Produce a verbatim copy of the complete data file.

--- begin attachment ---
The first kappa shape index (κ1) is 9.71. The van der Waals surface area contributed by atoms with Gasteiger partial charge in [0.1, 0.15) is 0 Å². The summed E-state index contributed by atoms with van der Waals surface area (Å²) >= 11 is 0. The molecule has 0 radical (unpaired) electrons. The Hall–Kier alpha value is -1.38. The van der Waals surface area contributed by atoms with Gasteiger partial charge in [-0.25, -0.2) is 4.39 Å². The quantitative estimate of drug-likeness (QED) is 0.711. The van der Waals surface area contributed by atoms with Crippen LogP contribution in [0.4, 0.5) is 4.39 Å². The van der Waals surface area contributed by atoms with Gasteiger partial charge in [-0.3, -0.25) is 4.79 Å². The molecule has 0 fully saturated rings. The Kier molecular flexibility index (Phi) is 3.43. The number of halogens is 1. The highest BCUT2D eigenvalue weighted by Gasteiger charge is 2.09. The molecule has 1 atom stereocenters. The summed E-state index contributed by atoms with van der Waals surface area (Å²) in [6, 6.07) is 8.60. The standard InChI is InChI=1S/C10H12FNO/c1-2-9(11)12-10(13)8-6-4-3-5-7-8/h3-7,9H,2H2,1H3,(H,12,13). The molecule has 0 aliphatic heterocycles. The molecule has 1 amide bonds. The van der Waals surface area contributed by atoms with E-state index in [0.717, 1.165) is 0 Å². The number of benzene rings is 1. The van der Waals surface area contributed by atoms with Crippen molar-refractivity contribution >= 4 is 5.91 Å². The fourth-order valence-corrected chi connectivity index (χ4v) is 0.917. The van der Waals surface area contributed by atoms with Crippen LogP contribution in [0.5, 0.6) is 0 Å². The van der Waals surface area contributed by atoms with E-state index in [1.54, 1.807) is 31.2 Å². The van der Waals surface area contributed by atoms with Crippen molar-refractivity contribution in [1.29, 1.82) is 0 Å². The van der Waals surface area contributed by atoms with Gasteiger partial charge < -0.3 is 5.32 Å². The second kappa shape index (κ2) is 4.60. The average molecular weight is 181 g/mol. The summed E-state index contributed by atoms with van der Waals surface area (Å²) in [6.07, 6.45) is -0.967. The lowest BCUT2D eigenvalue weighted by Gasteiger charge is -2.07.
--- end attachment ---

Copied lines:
The first kappa shape index (κ1) is 9.71. The van der Waals surface area contributed by atoms with Gasteiger partial charge in [0.1, 0.15) is 0 Å². The summed E-state index contributed by atoms with van der Waals surface area (Å²) >= 11 is 0. The molecule has 0 radical (unpaired) electrons. The Hall–Kier alpha value is -1.38. The van der Waals surface area contributed by atoms with Gasteiger partial charge in [-0.25, -0.2) is 4.39 Å². The quantitative estimate of drug-likeness (QED) is 0.711. The van der Waals surface area contributed by atoms with Crippen LogP contribution in [0.4, 0.5) is 4.39 Å². The van der Waals surface area contributed by atoms with Gasteiger partial charge in [-0.3, -0.25) is 4.79 Å². The molecule has 0 fully saturated rings. The Kier molecular flexibility index (Phi) is 3.43. The number of halogens is 1. The highest BCUT2D eigenvalue weighted by Gasteiger charge is 2.09. The molecule has 1 atom stereocenters. The summed E-state index contributed by atoms with van der Waals surface area (Å²) in [6, 6.07) is 8.60. The standard InChI is InChI=1S/C10H12FNO/c1-2-9(11)12-10(13)8-6-4-3-5-7-8/h3-7,9H,2H2,1H3,(H,12,13). The molecule has 0 aliphatic heterocycles. The molecule has 1 amide bonds. The van der Waals surface area contributed by atoms with E-state index in [0.717, 1.165) is 0 Å². The number of benzene rings is 1. The van der Waals surface area contributed by atoms with Crippen molar-refractivity contribution >= 4 is 5.91 Å². The fourth-order valence-corrected chi connectivity index (χ4v) is 0.917. The van der Waals surface area contributed by atoms with Crippen LogP contribution in [0.5, 0.6) is 0 Å². The van der Waals surface area contributed by atoms with E-state index in [1.54, 1.807) is 31.2 Å². The van der Waals surface area contributed by atoms with Crippen molar-refractivity contribution in [1.29, 1.82) is 0 Å². The van der Waals surface area contributed by atoms with Gasteiger partial charge < -0.3 is 5.32 Å². The second kappa shape index (κ2) is 4.60. The average molecular weight is 181 g/mol. The summed E-state index contributed by atoms with van der Waals surface area (Å²) in [6.07, 6.45) is -0.967. The lowest BCUT2D eigenvalue weighted by Gasteiger charge is -2.07.